Matt Binder – As part of our Cuban Politics and Culture class with Dr. Hollander, my classmates and I learned about and discussed the competing stories that Cubans on the island tell and Cuban-American exiles in Miami disseminate. We came to Cuba and Miami to see for ourselves what the true story is. What I did not expect was to find that I could see my own experiences fitting into both sides, that even within our own travels I could struggle to know what my experiences meant. I can point to one poignant example from this past Tuesday night.
The Committee for the Defense of the Revolution (CDR) was founded in Cuba in the early 1960s as a sort of neighborhood watch to keep an eye on Cubans within their own communities. It is a network of several million Cubans, with different sections of the Committee in different areas of Cuba. Through our tour guide in Cuba, we were able to arrange to attend a meeting of the CDR. Since we heard about this meeting, most of the students in my class, including myself, expected a formal meeting of ideologues wearing military fatigues and spouting communist propaganda. However, we were quickly disabused of these notions when we got off our bus and walked down the street to discover a large Cuban flag hung up across the street and several hundred people, many of them young children, greeting us excitedly.
Since it was raining, a woman ushered us into her home where the leader of the local CDR, a woman in a simple t-shirt, read us a letter welcoming us to the community and articulating Cuba’s desire for good relations with the United States. She then proceeded to lead us outside where seats had been set up for us in the street. We were told to sit down and then enjoyed a nearly two-hour block party of the neighborhood children entertaining us with their exceptional dance skills and even handing each of us a flower as we departed. Everyone in the town seemed to enjoy our company sincerely, and we likewise enjoyed ourselves thoroughly. Our guide informed us that the CDR frequently organizes such events and suggested that its principal purpose is a social one. The entire bus ride back to the hotel, we all could not stop talking about how impressed we were with our welcome and how unexpected it had all been.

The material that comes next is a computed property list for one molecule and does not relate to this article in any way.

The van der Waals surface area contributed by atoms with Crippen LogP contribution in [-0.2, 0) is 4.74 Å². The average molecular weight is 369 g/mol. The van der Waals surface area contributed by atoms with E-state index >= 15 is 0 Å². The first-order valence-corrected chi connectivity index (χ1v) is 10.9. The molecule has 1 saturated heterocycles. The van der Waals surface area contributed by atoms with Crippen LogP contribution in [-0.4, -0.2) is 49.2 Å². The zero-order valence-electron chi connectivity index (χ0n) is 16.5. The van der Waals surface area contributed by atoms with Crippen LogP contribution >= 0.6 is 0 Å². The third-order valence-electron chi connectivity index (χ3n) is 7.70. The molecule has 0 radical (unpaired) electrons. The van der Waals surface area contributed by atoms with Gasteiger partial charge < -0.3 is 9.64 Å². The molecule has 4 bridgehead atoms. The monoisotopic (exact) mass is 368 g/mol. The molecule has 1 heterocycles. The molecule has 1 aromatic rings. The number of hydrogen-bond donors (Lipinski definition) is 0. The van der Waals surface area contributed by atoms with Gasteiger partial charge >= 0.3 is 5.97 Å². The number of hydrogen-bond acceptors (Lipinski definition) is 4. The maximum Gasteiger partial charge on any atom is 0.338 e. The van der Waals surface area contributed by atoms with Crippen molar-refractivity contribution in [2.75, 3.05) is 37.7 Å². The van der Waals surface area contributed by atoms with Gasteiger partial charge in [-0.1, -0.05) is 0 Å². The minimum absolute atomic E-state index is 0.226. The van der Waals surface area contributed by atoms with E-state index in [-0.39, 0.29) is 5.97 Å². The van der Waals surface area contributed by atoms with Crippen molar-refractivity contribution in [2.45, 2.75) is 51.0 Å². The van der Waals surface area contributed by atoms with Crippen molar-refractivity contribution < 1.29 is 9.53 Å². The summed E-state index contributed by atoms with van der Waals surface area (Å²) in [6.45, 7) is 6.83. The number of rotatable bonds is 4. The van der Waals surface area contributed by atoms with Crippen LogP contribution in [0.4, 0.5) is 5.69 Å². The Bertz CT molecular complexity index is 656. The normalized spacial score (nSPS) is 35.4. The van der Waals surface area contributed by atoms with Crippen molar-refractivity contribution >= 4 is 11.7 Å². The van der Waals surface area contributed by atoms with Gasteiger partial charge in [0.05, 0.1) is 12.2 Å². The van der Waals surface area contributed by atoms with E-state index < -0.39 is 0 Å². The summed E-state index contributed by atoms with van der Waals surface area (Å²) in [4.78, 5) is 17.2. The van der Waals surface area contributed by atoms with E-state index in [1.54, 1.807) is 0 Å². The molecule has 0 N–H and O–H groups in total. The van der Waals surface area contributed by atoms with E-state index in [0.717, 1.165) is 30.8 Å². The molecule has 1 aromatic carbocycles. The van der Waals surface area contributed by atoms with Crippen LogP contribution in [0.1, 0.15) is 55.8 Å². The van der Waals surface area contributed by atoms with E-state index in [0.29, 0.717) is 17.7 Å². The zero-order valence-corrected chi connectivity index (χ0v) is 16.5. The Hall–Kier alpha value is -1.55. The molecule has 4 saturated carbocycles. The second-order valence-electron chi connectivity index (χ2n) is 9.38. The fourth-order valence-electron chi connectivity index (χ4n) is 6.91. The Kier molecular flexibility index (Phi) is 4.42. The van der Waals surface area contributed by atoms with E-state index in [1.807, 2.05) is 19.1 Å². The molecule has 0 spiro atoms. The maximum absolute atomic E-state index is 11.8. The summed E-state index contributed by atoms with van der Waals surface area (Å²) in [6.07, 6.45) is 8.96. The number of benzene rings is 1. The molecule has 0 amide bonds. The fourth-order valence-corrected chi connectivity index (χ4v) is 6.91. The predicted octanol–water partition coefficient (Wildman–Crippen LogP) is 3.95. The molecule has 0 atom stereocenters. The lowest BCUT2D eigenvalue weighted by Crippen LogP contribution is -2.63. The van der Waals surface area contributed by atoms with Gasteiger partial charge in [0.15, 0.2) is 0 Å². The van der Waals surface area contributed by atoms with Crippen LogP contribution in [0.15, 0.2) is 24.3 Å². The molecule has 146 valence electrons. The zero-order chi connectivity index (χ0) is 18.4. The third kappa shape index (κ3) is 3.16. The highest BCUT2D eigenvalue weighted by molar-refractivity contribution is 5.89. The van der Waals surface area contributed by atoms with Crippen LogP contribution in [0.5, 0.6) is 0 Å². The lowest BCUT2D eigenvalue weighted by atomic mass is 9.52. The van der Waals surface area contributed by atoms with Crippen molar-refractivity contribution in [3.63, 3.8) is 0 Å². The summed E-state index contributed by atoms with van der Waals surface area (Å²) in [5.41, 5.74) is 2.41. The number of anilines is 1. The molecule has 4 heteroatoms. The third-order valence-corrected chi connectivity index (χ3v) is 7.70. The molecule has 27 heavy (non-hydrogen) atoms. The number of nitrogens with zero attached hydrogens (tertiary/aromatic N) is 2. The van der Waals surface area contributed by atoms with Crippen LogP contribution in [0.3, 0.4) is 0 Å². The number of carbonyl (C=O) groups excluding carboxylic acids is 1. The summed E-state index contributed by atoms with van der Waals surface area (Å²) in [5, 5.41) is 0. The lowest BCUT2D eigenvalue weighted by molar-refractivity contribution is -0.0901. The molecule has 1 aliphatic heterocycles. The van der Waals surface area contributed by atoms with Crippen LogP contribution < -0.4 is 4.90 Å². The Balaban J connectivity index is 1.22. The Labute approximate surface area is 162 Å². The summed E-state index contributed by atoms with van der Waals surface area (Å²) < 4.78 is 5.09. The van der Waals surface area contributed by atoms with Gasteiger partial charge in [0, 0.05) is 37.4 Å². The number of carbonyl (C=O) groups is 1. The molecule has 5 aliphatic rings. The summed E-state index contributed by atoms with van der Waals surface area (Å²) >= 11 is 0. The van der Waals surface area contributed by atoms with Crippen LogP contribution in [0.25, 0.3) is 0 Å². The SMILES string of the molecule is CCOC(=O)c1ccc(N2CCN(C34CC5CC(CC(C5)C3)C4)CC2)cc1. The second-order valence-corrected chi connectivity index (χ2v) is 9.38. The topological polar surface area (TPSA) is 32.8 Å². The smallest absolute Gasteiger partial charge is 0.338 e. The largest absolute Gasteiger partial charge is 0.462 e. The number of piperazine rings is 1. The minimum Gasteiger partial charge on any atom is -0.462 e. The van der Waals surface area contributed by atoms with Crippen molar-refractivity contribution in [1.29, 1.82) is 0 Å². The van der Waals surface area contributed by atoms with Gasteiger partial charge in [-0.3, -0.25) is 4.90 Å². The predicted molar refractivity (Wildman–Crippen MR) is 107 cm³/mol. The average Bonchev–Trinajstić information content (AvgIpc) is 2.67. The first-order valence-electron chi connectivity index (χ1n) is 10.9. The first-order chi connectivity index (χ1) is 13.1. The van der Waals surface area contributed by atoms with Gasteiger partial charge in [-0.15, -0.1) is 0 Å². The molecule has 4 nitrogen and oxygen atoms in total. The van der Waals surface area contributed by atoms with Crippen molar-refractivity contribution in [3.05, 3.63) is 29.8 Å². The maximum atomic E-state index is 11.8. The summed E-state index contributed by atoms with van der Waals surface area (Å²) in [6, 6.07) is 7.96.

Of course, the longer we thought about it, the more it seemed suspicious that the entire event had been so prepared. We wondered if a true CDR meeting was usually such an event. As those ideas festered in our minds, we returned to Miami, where we talked with Jaime Suchlicki, a professor at the University of Miami who represents the views of many in the Cuban-American exile community, and Tim Padgett, a Wabash alumnus who currently reports on Cuban-American relations. In our conversations with these people, it became more apparent that our entire tour of Havana had been fairly well scripted for us. Padgett told us he was glad we had witnessed the way the Cuban regime wants to portray Cuba to visitors. His statement really got me thinking critically about just how genuine our experience had been. Sure, the neighborhood seemed glad to host us, but nothing about that night was spontaneous and it had seemed rather artificial.
This experience has given me an excellent chance to apply my Wabash critical thinking skills to the real world. I simply cannot take anyone’s word about what exactly my CDR visit meant or even how organic it was. I have to decide for myself, and the more I analyze it now, the more my thoughts on it develop. This immersion trip was vital for me to understand this part of the Cuban situation. This particular international relationship is highly complicated, and the fact that few Americans have the chance to view it first-hand only makes it murkier. I believe that while my CDR experience was obviously scripted, the Cubans we met showed genuine warmth toward us and clearly use the committee to socialize. However, I can’t possibly know that from a book and understanding that fact in itself takes critical thinking.